Back in Manchester, the Universe team has watched the rise and rise of Ms Odone - and by association the reputation of her paper - with growing frustration. They have a photograph of her pinned to the newsroom wall. Underneath are collected a selection of her bon mots. This is not, it should be stressed, a shrine, somewhere to turn for inspiration. More your proverbial darts board, one insider reports.
Principal among the Universe's many gripes against Ms Odone is that because their circulation dwarfs hers, it is their editor, Joe Kelly, who should be a regular feature behind the mike and under studio lights. They are the official paper, runs the line, and given Ms Odone's international background she can hardly claim to be speaking for people in the pews.
So peeved did the Universe bosses get at the buoyancy and cachet of the Herald that in 1993 they launched a spoiler, the weekly broadsheet Catholic Times, which aimed to chip away at the Herald's small but significant number of more conservative-minded readers at the same time as stealing its advertising revenue. The new paper even contained, in the weekly columnist Joanna Bogle, a forceful, eloquent and youthful firebrand who has made it her business, with some success, to act as a counter-balance to Ms Odone on the chat-show and soundbite circuit.
The Catholic Times has attracted some 20,000 readers and has outlived many prophesies of its imminent death. Yet many of its successes appear to have been at the expense of its sister paper, the Universe, and not the Herald. So of late it has been turning its guns not on the long-standing bete noir but rather on the Tablet, the fourth title in the via dolorosa that is Catholicism's version of Fleet Street.
Like the Herald and the Universe, the Tablet has been around since the nineteenth century. However, its appeal has always been unashamedly international and intellectual, more a review than a newspaper. Since the appointment of the former BBC man John Wilkins in the early Eighties, the Tablet has broadened out from its narrow Catholic base to attract readers of all faiths and none with political and social commentary and analysis. Circulation has more than doubled and now stands just below 20,000.
The sense of being on a rising tide - unlike the Herald and Universe, which have both seen substantial falls since their heyday of the Fifties and Sixties - has given the Tablet the confidence to have its circulation figures verified by an independent agency. With the others you have to take the advertising manager's word. And that quiet confidence has upset the Catholic Times's veteran editor, Norman Cresswell. In a recent editorial, he took the Tablet - not mentioned by name, of course - to task for being the preserve of a "clique of club-room Catholics" who acted like "a latter- day Bloomsbury Set" in "playing intellectual ball with cherished doctrines". Mr Wilkins himself, currently on a sabbatical, was attacked and then dismissed as being in academic exile.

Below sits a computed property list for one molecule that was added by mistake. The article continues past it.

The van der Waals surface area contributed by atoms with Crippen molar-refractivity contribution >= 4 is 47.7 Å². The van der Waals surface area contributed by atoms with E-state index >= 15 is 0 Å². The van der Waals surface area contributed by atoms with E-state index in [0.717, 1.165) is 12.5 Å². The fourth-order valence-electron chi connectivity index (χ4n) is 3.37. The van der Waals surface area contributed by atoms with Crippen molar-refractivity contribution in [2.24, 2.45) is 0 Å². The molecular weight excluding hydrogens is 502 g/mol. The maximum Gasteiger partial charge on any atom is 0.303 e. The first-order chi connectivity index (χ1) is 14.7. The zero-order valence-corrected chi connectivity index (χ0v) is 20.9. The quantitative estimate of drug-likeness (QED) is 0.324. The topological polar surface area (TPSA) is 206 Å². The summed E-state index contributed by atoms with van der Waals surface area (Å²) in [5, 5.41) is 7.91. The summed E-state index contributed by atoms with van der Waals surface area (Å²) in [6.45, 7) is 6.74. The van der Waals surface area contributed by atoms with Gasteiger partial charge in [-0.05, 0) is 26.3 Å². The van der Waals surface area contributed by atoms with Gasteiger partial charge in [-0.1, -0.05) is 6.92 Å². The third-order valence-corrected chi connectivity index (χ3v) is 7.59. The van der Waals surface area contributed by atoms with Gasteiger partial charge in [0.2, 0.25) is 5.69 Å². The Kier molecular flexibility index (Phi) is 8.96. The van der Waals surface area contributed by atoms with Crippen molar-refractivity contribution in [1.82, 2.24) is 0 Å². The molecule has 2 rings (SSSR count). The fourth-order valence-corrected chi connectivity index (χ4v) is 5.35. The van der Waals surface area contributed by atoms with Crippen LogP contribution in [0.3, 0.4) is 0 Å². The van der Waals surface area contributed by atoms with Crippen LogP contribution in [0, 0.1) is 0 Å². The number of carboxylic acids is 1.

The Irish columnist and author Mary Kenny, who has written regularly for all but the Catholic Times, sees in such infighting a metaphor for the shortcomings of Christianity in the world. "It's a good example of how Christianity is unnatural to our basic instincts. They tell us to fight back and be competitive - just as these papers are - but Christ's message was don't do it. Maybe what all the editors need to do is come out of the closet and admit they are rivals and that competition is part of life. The market can be a healthy place, but when it's all covered up and done by insinuation it becomes malevolent."
That would perhaps be a more fitting challenge to Monsignor Buckley's healing mission than an appearance in court.
Peter Stanford was editor of the 'Catholic Herald' from 1988 to 1992.
Mass readership: the Catholic market
Based: in an old school building, central London
Editor: since 1992, Cristina Odone, known to Cardinal Basil Hume as "The Odd One"
Owner: the Catholic Herald Ltd, a newspaper group with other titles in Glasgow and Dublin
Circulation: approx 20,000. At its peak, in the Fifties, 100,000
Format: broadsheet with news, features and arts
Star columnist: Alice Thomas Ellis
Editor: since 1992, Joe Kelly, local newspaper man who transferred after long interregnum from monthly, glossy stablemate, Catholic Life
Owner: Gabriel Communications, part of the Catholic Media Trust
Circulation: approximately 90,000. At its peak in the Fifties, 300,000
Format: tabloid, with family oriented features
Star columnist: David Alton MP
Price: pounds 1.25
Based: Hammersmith, west London
Editor: since 1982, John Wilkins, widely admired, with a scholarly demeanour
Owners: controlled by a charitable trust since the early Eighties
Circulation: 18,859, mostly on subscription
Format: A4, dense type, period feel. Has recently introduced line drawings
Star columnist: the cult of personality is eschewed
Based: in Universe offices, Manchester
Editor: since launch, Norman Cresswell, who formerly owned and edited Liverpool diocesan paper
Owners: Gabriel Communications
Circulation: approximately 20,000
Format: tabloid style spread over broadsheet pages
Star columnist: run-off between Joanna Bogle and Ann WiddecombeReuse content